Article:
When it comes to concussion recovery, time is important
A concussion is not generally a life-threatening injury.
However, according to research published in the American Journal of Sports Medicine, age and sex are critical to the treatment of concussions.
The study, conducted by Michigan State University (MSU), reveals that young and female athletes take longer to recover from concussions.
Tracey Covassin, Assistant Professor at MSU, found that high school athletes performed worse than college athletes on memory tests. Similarly, female athletes were out-performed by male athletes.
A concussion does not ordinarily result in permanent damage. However, if a person suffers another concussion before the first one has completely healed, this can have devastating consequences including bleeding inside the skull, brain swelling and even death. This is known as 'second-impact syndrome' (SIS), a form of traumatic braininjury that disproportionately affects females and athletes under 25.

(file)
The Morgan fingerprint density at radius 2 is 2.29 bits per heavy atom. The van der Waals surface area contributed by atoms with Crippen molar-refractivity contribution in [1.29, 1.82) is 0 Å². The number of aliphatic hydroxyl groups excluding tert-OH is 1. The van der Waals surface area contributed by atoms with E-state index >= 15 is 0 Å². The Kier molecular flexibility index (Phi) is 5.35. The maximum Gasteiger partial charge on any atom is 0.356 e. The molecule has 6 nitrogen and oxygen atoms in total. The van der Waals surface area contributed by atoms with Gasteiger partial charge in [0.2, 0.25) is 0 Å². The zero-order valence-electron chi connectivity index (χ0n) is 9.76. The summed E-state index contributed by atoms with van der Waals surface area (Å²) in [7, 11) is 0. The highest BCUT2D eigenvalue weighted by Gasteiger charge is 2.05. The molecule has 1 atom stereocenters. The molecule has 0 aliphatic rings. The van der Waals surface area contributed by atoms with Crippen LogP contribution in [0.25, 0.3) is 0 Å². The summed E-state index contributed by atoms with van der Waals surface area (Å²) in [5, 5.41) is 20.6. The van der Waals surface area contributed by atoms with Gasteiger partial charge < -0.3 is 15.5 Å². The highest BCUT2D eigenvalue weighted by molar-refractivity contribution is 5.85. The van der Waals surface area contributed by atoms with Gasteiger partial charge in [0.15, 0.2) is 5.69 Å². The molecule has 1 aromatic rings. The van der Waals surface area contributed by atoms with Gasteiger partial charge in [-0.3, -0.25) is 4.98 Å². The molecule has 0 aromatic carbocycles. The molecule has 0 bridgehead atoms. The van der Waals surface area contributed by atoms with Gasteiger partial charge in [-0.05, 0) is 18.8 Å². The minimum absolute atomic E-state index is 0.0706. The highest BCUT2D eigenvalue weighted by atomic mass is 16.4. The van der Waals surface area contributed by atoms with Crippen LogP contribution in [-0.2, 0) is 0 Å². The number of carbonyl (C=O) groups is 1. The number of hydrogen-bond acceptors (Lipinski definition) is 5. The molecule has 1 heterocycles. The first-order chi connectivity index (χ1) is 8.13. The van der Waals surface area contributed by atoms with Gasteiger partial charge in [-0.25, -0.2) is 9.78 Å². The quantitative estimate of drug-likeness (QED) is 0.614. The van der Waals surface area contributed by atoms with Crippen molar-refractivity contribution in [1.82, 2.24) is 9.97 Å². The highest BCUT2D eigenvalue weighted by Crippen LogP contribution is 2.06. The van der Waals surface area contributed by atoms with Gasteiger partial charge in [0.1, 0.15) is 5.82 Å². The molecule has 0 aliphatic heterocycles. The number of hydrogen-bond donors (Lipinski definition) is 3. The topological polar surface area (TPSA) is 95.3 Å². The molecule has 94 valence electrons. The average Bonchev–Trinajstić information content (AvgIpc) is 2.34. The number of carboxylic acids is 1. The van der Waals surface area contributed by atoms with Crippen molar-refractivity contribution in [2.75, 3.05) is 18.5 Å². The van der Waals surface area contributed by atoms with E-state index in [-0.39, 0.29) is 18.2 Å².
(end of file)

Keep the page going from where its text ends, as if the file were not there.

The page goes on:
Covassin noted that, "Younger athletes appear more at risk of second-impact syndrome...While it is rare, there is a serious risk of brain damage, and the risk is heightened when athletes are coming back before they heal."
According to Covassin, the key message is to allow more recovery time for female athletes and high school students. The American Academy of Paediatrics recommends that young athletes with concussions obtain clearance from a doctor before returning to the playing field. This, Covassin points out, ensures that any head injury is fully healed.
This research appears no less relevant to those who suffer a traumatic brain injury in a motor vehicle collision.
If you or your loved one has suffered a concussion as a result of a motor vehicle collision or fall in a commercial establishment, contact lawyer René Gantzert, a lawyer experienced in concussion claims, to explore your legal options.